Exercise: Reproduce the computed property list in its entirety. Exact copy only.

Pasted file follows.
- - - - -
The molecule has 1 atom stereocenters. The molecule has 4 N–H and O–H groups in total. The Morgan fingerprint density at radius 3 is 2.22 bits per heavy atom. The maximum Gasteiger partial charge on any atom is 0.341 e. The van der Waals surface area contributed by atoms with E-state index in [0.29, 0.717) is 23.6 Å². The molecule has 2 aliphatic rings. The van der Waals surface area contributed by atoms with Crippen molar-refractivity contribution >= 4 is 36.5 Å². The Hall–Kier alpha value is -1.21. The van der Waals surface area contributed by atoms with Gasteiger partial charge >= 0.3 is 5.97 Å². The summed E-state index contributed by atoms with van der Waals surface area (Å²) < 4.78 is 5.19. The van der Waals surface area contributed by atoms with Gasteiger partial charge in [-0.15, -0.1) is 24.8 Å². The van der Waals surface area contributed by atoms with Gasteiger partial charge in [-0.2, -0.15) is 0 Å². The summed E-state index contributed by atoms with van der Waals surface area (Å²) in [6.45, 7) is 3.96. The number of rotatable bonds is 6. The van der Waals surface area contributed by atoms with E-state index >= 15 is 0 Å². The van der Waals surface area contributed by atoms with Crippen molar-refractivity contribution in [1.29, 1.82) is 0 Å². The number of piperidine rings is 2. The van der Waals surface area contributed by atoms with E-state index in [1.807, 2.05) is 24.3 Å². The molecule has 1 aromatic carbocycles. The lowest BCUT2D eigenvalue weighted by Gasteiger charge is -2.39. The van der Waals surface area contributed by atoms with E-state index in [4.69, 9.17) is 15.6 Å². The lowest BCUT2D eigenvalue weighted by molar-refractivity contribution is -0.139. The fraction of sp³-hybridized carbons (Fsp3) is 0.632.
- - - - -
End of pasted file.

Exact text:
The molecule has 1 atom stereocenters. The molecule has 4 N–H and O–H groups in total. The Morgan fingerprint density at radius 3 is 2.22 bits per heavy atom. The maximum Gasteiger partial charge on any atom is 0.341 e. The van der Waals surface area contributed by atoms with E-state index in [0.29, 0.717) is 23.6 Å². The molecule has 2 aliphatic rings. The van der Waals surface area contributed by atoms with Crippen molar-refractivity contribution >= 4 is 36.5 Å². The Hall–Kier alpha value is -1.21. The van der Waals surface area contributed by atoms with Gasteiger partial charge >= 0.3 is 5.97 Å². The summed E-state index contributed by atoms with van der Waals surface area (Å²) < 4.78 is 5.19. The van der Waals surface area contributed by atoms with Gasteiger partial charge in [-0.15, -0.1) is 24.8 Å². The van der Waals surface area contributed by atoms with Gasteiger partial charge in [-0.2, -0.15) is 0 Å². The summed E-state index contributed by atoms with van der Waals surface area (Å²) in [6.45, 7) is 3.96. The number of rotatable bonds is 6. The van der Waals surface area contributed by atoms with E-state index >= 15 is 0 Å². The van der Waals surface area contributed by atoms with Crippen molar-refractivity contribution in [1.29, 1.82) is 0 Å². The number of piperidine rings is 2. The van der Waals surface area contributed by atoms with E-state index in [1.807, 2.05) is 24.3 Å². The molecule has 1 aromatic carbocycles. The lowest BCUT2D eigenvalue weighted by Gasteiger charge is -2.39. The van der Waals surface area contributed by atoms with E-state index in [4.69, 9.17) is 15.6 Å². The lowest BCUT2D eigenvalue weighted by molar-refractivity contribution is -0.139. The fraction of sp³-hybridized carbons (Fsp3) is 0.632.